I find it encouraging that our stubbornness and rebellion is not unparalleled. When later seeking would lead me to the teachings of Danny Silk and his Keep Your Love On wisdom, I discovered he and his wife failed their pre-marital tests also. He recounts the story in his book of how pastor Bill Johnson of Bethel church had been given the results of their test with a note back from the examiner written, “Do not under any circumstances let these two get married.” Bill never told Danny and his soon-to-be wife then. Call it pastor error or divine providence but obviously God worked it all out for the couple’s good. They’ve been married over 30 years now and not only does he have a vibrant marriage but he’s been using his experience of overcoming to encourage others in building healthy relationships. Don’t think for a minute that fulfillment of his calling did not come with an enormous price (and a whole lot of penance). It’s not the easiest road to marry someone that is completely incompatible with you but it’s also not impossible, with God, all things are possible.So friend, why have I shared this confession with you. Simple. Because people (married or otherwise) forget that marriage isn’t about you, it’s about everyone watching you, and it’s all for God’s glory.

Jesus chose the metaphor of the church as his bride over every other metaphor possible, for one simple reason, it’s the best expression of love we can understand, outside of the passion on the cross. Where else does the world get to see continual sacrifice combine with constant transformation than two people learning to combine spiritual passions and physical living conditions to multiply forces and build an inheritance.

Where else does humanity witness unconditional love, mercy and forgiveness than when two people committed to God pursue His deepest desires for them together, as one.

Where else is God’s presence so essential to sustain the perfect balance of grace and works in action than when two people multiply and influence a family, a community, an entire nation, even the whole world.

Marriage is a calling and it is meant to be a blessing, Proverbs 18:22 tells us “he who finds a wife finds a good thing.” And to those the Lord calls he will equip. But to those who try and enter over the gate, they are thieves and robbers (John 10:1), depriving themselves of the grace of God by not entering in the way he designed for them to enter.  Choosing your friends and spouse wisely, remaining chaste, keeping pure in your souls, rightly keeping God as the idol of your heart and not another, these are the ways to enter into His Grace in marriage.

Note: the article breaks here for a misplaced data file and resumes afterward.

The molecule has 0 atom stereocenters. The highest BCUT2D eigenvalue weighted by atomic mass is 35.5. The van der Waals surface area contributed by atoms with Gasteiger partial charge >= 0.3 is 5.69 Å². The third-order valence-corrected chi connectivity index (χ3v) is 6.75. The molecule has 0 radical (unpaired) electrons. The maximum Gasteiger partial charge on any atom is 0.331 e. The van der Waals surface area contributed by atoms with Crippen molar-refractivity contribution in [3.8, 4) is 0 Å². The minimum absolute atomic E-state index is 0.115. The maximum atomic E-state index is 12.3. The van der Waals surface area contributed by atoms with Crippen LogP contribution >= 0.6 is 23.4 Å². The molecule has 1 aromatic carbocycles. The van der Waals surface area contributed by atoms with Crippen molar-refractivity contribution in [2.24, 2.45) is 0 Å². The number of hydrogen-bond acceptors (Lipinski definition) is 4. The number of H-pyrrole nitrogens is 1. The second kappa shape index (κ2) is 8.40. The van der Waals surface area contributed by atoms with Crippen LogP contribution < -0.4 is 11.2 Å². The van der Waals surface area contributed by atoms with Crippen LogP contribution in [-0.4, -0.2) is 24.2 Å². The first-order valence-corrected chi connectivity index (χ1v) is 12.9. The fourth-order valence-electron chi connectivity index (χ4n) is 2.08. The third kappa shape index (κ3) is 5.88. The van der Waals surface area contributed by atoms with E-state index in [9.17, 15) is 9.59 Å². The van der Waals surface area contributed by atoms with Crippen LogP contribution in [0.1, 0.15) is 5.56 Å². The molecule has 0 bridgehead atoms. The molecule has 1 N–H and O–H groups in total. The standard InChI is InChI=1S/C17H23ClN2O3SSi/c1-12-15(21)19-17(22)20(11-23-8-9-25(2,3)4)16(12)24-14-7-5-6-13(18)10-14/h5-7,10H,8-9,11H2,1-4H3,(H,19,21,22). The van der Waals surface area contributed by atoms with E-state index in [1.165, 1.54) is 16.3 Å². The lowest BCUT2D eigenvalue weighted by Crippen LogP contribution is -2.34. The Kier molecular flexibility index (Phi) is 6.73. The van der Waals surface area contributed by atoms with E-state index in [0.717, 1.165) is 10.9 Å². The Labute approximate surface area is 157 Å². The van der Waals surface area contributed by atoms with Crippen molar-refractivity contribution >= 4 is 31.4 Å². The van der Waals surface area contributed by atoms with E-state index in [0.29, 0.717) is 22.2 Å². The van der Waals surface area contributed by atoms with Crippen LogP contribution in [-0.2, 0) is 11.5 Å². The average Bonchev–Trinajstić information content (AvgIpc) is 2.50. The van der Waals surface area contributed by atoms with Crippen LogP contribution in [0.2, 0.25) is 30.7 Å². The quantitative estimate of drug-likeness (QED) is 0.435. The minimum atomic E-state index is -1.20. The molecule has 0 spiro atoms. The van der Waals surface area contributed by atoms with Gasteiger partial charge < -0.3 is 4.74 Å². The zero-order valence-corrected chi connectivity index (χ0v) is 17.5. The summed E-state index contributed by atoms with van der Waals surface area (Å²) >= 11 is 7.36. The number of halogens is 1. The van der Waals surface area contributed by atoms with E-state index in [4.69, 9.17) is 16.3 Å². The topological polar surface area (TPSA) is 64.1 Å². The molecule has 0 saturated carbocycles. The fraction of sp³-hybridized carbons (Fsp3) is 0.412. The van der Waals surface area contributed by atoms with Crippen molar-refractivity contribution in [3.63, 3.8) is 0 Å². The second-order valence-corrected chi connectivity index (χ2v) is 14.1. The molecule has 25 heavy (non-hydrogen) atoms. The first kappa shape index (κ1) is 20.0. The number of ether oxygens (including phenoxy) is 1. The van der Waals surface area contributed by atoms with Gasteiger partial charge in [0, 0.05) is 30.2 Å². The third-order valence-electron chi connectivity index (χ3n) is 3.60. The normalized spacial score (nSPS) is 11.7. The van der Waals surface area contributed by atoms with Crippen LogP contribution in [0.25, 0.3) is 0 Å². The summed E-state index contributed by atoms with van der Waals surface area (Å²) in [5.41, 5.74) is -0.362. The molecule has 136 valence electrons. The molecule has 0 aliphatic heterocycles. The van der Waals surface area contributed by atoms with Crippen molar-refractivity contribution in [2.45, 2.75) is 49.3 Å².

“A bad marriage is a thousand times worse than staying single the rest of your life.” Says Pastor Rick. “So don’t settle for second best when you have the chance to choose the best.”

So maybe my story is the one you’ll keep in your file of what NOT to do under the title Do Not Enter this Way, and for that I’m eternally grateful that my life might somehow spare you some heartache and pain. But maybe you’re already too far past that. And, instead, my story is making you a little uncomfortable because it sounds a whole lot like yours. That’s okay too, because, I share my story in hope to encourage you too, dear friend, with lessons I’ve learned like this: God’s promise is to redeem the works of deceit at the hand of the devil and work all things for good for those who love Him. (Romans 8:28). You may not be able to go back and start over, but you can invite Grace to meet you where you are. You can still be found. You can still receive your identity and your calling from the Lord and He promises His grace will be sufficient for you to finish. Work on becoming the spouse that you would marry. Pray for your spouse. Pray that God will bring you both into spiritual unity. Trust Jesus to keep his promises and believe the scriptures. Fulfill the marital metaphor, become an example of Christ’s unconditional love to the world. Remember the Lord is in your marriage when you invite him.  He’s part of your partnership, and with him you can do all things, even if it doesn’t look the way you hoped for. And before you do anything contrary to Scripture, seek wise counsel (even if they’re single).

Married, single, widowed, divorced or other, when Jesus left to go ahead and prepare a place for us, he sent us all the Holy Spirit as Counselor in his place. That alone should be a sign to us. From one who’s gone ahead, we still need wise counsel on how to follow. There’s still power in a testimony. We still need each other to encourage one another to keep walking along the right way. And even though Jesus was a single guy, this married woman is happy to hear all he has to say. Even if it hurts. Even if its not what I wanted to hear. It’s not about me anyway.  And even though I might not have married me, I am grateful the Lord looked past my imperfections and on the cross, he said, “I do.”

“In the end, people appreciate frankness more than flattery.” Proverbs 28:23

*Click to Watch Pastor Rick Warren share on You Make Me Crazy Finding The Love Of Your Life

3 thoughts on “Why I wouldn’t have married Me